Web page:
The Slatest

White House Reportedly Blocked Written Testimony of Official on Climate Change

A student holds a poster depicting a polar bear on a small ice sheet as she takes part in a "Fridays for Future" protest on May 24, 2019 in Budapest, Hungary.
A student holds a poster depicting a polar bear on a small ice sheet as she takes part in a “Fridays for Future” protest on May 24, 2019 in Budapest, Hungary.

The White House blocked a senior intelligence analyst at the State Department from issuing written testimony on climate science to a congressional committee. The testimony, which warned human-caused climate change is “possibly catastrophic” became the subject of controversy after officials from the State Department refused to delete references to scientific findings regarding climate change. The White House’s Office of Legislative Affairs, Office of Management and Budget, and National Security Council all raised objections to parts of the testimony, saying the citing of climate science did not match the administration’s official stance on climate change, according to the Washington Post.

Rod Schoonover, who works in the Office of the Geographer and Global Issues, was ultimately allowed to give his testimony before a House Intelligence Committee hearing but he was barred from submitting written testimony. Even his oral testimony was in doubt for a while though, according to the New York Times, which reviewed internal emails demonstrating just how opposed officials were to him presenting scientific findings. “The testimony still has serious concerns with internal components and focuses heavily on the science,” Daniel Q. Greenwood, deputy assistant to the president in the White House office of legislative affairs, wrote in an email. “Because it doesn’t reflect the coordinated IC position, or the administration’s position, there is no way this can be cleared ahead of the hearing,” he wrote, using IC to refer to the intelligence community.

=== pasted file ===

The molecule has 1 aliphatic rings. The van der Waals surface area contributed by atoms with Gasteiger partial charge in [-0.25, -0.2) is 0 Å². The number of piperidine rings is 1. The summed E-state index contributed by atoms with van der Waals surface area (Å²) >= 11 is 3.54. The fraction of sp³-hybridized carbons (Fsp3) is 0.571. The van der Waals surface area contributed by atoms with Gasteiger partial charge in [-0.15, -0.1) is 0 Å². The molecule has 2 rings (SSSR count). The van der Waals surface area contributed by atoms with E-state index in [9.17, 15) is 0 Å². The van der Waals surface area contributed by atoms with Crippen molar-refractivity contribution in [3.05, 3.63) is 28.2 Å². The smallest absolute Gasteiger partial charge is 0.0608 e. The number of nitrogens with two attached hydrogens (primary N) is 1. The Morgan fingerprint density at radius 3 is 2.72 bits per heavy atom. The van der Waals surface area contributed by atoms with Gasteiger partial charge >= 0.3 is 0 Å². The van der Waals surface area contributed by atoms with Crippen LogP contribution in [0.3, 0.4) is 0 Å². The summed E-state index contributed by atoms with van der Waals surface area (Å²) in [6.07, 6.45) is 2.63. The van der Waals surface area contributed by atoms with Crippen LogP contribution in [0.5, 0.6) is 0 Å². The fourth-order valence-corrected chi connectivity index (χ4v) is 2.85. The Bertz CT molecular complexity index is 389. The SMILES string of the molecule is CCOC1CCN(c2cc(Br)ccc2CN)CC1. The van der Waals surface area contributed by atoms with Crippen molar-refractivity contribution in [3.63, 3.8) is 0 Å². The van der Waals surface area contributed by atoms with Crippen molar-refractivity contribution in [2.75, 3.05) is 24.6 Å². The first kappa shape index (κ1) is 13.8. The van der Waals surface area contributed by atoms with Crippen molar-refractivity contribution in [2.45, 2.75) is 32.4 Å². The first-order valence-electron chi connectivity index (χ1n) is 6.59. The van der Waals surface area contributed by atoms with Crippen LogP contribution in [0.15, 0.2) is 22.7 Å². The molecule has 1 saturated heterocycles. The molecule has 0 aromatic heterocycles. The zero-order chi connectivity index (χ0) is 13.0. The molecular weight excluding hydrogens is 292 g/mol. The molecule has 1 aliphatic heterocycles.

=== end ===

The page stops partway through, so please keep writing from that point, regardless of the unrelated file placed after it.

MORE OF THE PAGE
Experts said that while reviewing testimony is common, this effort to delete significant portions of the document seemed to be a bit extreme. “I have never heard of basic facts being deleted from or blocked from testimony,” Norman J. Ornstein, a resident scholar at the American Enterprise Institute, said. That is particularly the case considering that members of the administration were objecting to citations of work conducted by federal agencies, including NASA.

The National Security Council objected to almost every page of Schoonover’s prepared testimony, claiming it contained “lots of climate alarm propaganda.” The White House Office of Legislative Affairs proposed cutting five pages of the scientific foundations for the rest of the testimony. Among the controversial statements? Factual claims such as, “The Earth’s climate is unequivocally undergoing a long-term warming trend as established by decades of scientific measurements from multiple, independent lines of evidence.”

Earlier this week, President Donald Trump said that he believed climate change “goes both ways,” noting he didn’t regret his decision to pull out of the Paris accord. “Don’t forget, it used to be called global warming, that wasn’t working, then it was called climate change, now it’s actually called extreme weather because with extreme weather you can’t miss,” the president said.